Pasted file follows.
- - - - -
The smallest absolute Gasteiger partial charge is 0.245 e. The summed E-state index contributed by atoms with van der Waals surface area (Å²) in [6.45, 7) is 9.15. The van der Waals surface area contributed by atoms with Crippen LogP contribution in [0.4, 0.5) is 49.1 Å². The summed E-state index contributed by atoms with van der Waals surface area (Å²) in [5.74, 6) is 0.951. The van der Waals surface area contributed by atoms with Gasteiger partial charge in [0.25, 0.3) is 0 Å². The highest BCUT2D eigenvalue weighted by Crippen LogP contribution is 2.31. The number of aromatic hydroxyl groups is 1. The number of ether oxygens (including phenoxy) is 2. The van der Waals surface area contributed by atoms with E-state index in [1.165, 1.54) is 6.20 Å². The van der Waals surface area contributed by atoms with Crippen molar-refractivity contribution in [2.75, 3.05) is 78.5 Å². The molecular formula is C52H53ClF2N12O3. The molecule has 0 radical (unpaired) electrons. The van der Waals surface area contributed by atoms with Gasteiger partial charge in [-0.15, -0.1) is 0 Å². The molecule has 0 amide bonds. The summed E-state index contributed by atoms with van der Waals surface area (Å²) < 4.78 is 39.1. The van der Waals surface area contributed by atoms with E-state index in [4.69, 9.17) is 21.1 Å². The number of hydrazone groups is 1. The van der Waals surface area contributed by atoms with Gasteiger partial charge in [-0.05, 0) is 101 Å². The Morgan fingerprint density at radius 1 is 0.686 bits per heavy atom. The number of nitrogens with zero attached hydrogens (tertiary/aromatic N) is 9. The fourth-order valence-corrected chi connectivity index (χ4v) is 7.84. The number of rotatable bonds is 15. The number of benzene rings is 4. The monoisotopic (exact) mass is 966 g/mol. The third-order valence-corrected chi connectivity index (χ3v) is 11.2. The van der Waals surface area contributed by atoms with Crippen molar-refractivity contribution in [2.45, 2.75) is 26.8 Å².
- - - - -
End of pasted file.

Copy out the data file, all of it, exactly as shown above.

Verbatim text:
The smallest absolute Gasteiger partial charge is 0.245 e. The summed E-state index contributed by atoms with van der Waals surface area (Å²) in [6.45, 7) is 9.15. The van der Waals surface area contributed by atoms with Crippen LogP contribution in [0.4, 0.5) is 49.1 Å². The summed E-state index contributed by atoms with van der Waals surface area (Å²) in [5.74, 6) is 0.951. The van der Waals surface area contributed by atoms with Gasteiger partial charge in [0.25, 0.3) is 0 Å². The highest BCUT2D eigenvalue weighted by Crippen LogP contribution is 2.31. The number of aromatic hydroxyl groups is 1. The number of ether oxygens (including phenoxy) is 2. The van der Waals surface area contributed by atoms with E-state index in [1.165, 1.54) is 6.20 Å². The van der Waals surface area contributed by atoms with Crippen molar-refractivity contribution in [2.75, 3.05) is 78.5 Å². The molecular formula is C52H53ClF2N12O3. The molecule has 0 radical (unpaired) electrons. The van der Waals surface area contributed by atoms with Gasteiger partial charge in [-0.15, -0.1) is 0 Å². The molecule has 0 amide bonds. The summed E-state index contributed by atoms with van der Waals surface area (Å²) < 4.78 is 39.1. The van der Waals surface area contributed by atoms with E-state index in [4.69, 9.17) is 21.1 Å². The number of hydrazone groups is 1. The van der Waals surface area contributed by atoms with Gasteiger partial charge in [-0.05, 0) is 101 Å². The Morgan fingerprint density at radius 1 is 0.686 bits per heavy atom. The number of nitrogens with zero attached hydrogens (tertiary/aromatic N) is 9. The fourth-order valence-corrected chi connectivity index (χ4v) is 7.84. The number of rotatable bonds is 15. The number of benzene rings is 4. The monoisotopic (exact) mass is 966 g/mol. The third-order valence-corrected chi connectivity index (χ3v) is 11.2. The van der Waals surface area contributed by atoms with Crippen molar-refractivity contribution in [2.45, 2.75) is 26.8 Å².